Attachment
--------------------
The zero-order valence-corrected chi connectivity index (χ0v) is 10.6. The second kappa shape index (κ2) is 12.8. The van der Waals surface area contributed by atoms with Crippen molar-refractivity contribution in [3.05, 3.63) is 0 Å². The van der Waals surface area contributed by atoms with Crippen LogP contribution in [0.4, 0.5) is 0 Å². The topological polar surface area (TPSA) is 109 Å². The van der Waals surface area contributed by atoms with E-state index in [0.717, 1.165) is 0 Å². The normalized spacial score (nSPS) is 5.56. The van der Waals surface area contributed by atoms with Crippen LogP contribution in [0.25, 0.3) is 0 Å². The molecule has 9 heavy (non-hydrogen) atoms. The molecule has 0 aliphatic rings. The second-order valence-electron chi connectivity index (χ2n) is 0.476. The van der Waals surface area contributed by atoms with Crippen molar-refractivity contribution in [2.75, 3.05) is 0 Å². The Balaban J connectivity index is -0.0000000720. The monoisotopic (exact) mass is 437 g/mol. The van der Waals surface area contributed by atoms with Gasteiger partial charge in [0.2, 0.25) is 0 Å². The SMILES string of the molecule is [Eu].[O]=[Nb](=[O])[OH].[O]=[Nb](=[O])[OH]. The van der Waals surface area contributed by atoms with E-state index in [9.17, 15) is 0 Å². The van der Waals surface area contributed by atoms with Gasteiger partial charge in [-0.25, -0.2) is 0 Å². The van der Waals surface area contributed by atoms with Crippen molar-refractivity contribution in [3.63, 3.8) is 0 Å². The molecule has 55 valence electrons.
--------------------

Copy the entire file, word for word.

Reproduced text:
The zero-order valence-corrected chi connectivity index (χ0v) is 10.6. The second kappa shape index (κ2) is 12.8. The van der Waals surface area contributed by atoms with Crippen molar-refractivity contribution in [3.05, 3.63) is 0 Å². The van der Waals surface area contributed by atoms with Crippen LogP contribution in [0.4, 0.5) is 0 Å². The topological polar surface area (TPSA) is 109 Å². The van der Waals surface area contributed by atoms with E-state index in [0.717, 1.165) is 0 Å². The normalized spacial score (nSPS) is 5.56. The van der Waals surface area contributed by atoms with Crippen LogP contribution in [0.25, 0.3) is 0 Å². The molecule has 9 heavy (non-hydrogen) atoms. The molecule has 0 aliphatic rings. The second-order valence-electron chi connectivity index (χ2n) is 0.476. The van der Waals surface area contributed by atoms with Crippen molar-refractivity contribution in [2.75, 3.05) is 0 Å². The Balaban J connectivity index is -0.0000000720. The monoisotopic (exact) mass is 437 g/mol. The van der Waals surface area contributed by atoms with Gasteiger partial charge in [0.2, 0.25) is 0 Å². The SMILES string of the molecule is [Eu].[O]=[Nb](=[O])[OH].[O]=[Nb](=[O])[OH]. The van der Waals surface area contributed by atoms with E-state index in [9.17, 15) is 0 Å². The van der Waals surface area contributed by atoms with Gasteiger partial charge in [-0.25, -0.2) is 0 Å². The van der Waals surface area contributed by atoms with Crippen molar-refractivity contribution in [3.63, 3.8) is 0 Å². The molecule has 55 valence electrons.